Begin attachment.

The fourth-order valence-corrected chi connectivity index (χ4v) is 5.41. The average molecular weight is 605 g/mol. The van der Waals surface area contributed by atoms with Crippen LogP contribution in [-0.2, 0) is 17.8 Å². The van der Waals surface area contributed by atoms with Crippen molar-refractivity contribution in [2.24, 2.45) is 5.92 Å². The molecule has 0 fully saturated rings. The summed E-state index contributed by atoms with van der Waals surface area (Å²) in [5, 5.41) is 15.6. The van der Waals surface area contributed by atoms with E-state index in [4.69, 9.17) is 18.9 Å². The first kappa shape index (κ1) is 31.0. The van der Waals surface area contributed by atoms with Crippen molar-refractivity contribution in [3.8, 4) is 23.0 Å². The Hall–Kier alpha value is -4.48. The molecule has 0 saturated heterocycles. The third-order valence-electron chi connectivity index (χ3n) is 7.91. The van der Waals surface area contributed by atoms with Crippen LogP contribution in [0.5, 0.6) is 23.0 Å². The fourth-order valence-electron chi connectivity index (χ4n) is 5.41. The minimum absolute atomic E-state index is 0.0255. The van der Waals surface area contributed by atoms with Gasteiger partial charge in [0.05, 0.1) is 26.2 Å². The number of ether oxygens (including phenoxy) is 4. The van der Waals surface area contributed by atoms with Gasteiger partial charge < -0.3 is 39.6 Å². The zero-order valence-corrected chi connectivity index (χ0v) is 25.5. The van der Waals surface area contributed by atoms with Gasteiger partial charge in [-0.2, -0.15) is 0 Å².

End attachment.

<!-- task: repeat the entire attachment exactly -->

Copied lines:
The fourth-order valence-corrected chi connectivity index (χ4v) is 5.41. The average molecular weight is 605 g/mol. The van der Waals surface area contributed by atoms with Crippen LogP contribution in [-0.2, 0) is 17.8 Å². The van der Waals surface area contributed by atoms with Crippen molar-refractivity contribution in [2.24, 2.45) is 5.92 Å². The molecule has 0 fully saturated rings. The summed E-state index contributed by atoms with van der Waals surface area (Å²) in [5, 5.41) is 15.6. The van der Waals surface area contributed by atoms with E-state index in [4.69, 9.17) is 18.9 Å². The first kappa shape index (κ1) is 31.0. The van der Waals surface area contributed by atoms with Crippen molar-refractivity contribution in [3.8, 4) is 23.0 Å². The Hall–Kier alpha value is -4.48. The molecule has 0 saturated heterocycles. The third-order valence-electron chi connectivity index (χ3n) is 7.91. The van der Waals surface area contributed by atoms with Crippen LogP contribution in [0.5, 0.6) is 23.0 Å². The fourth-order valence-electron chi connectivity index (χ4n) is 5.41. The minimum absolute atomic E-state index is 0.0255. The van der Waals surface area contributed by atoms with Gasteiger partial charge in [0.05, 0.1) is 26.2 Å². The number of ether oxygens (including phenoxy) is 4. The van der Waals surface area contributed by atoms with Gasteiger partial charge < -0.3 is 39.6 Å². The zero-order valence-corrected chi connectivity index (χ0v) is 25.5. The van der Waals surface area contributed by atoms with Gasteiger partial charge in [-0.2, -0.15) is 0 Å².